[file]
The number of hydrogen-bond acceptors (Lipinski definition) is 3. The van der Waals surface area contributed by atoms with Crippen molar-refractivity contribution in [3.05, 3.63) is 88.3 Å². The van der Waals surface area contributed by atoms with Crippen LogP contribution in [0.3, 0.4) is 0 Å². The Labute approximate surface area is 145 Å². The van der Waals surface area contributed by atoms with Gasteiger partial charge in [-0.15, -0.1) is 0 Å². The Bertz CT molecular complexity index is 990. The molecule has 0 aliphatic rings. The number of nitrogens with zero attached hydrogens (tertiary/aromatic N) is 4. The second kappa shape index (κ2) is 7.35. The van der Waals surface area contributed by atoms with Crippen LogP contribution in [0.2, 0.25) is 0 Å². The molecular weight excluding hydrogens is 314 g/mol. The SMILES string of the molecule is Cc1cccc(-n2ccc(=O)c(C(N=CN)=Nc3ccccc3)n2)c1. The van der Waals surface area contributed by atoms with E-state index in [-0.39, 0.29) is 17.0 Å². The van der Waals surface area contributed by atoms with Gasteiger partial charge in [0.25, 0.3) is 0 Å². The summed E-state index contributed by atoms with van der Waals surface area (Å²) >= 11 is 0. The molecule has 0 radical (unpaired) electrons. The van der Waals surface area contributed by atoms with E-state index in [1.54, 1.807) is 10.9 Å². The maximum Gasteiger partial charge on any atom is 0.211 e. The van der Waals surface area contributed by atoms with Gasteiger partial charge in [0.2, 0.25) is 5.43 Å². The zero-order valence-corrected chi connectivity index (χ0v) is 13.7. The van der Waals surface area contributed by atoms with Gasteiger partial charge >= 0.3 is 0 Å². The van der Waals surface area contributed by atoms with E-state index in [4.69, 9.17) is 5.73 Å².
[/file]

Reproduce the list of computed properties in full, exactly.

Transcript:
The number of hydrogen-bond acceptors (Lipinski definition) is 3. The van der Waals surface area contributed by atoms with Crippen molar-refractivity contribution in [3.05, 3.63) is 88.3 Å². The van der Waals surface area contributed by atoms with Crippen LogP contribution in [0.3, 0.4) is 0 Å². The Labute approximate surface area is 145 Å². The van der Waals surface area contributed by atoms with Gasteiger partial charge in [-0.15, -0.1) is 0 Å². The Bertz CT molecular complexity index is 990. The molecule has 0 aliphatic rings. The number of nitrogens with zero attached hydrogens (tertiary/aromatic N) is 4. The second kappa shape index (κ2) is 7.35. The van der Waals surface area contributed by atoms with Crippen LogP contribution in [0.2, 0.25) is 0 Å². The molecular weight excluding hydrogens is 314 g/mol. The SMILES string of the molecule is Cc1cccc(-n2ccc(=O)c(C(N=CN)=Nc3ccccc3)n2)c1. The van der Waals surface area contributed by atoms with E-state index in [-0.39, 0.29) is 17.0 Å². The van der Waals surface area contributed by atoms with Gasteiger partial charge in [0.25, 0.3) is 0 Å². The summed E-state index contributed by atoms with van der Waals surface area (Å²) >= 11 is 0. The molecule has 0 radical (unpaired) electrons. The van der Waals surface area contributed by atoms with E-state index in [1.54, 1.807) is 10.9 Å². The maximum Gasteiger partial charge on any atom is 0.211 e. The van der Waals surface area contributed by atoms with Gasteiger partial charge in [0.2, 0.25) is 5.43 Å². The zero-order valence-corrected chi connectivity index (χ0v) is 13.7. The van der Waals surface area contributed by atoms with Gasteiger partial charge >= 0.3 is 0 Å². The van der Waals surface area contributed by atoms with E-state index in [4.69, 9.17) is 5.73 Å².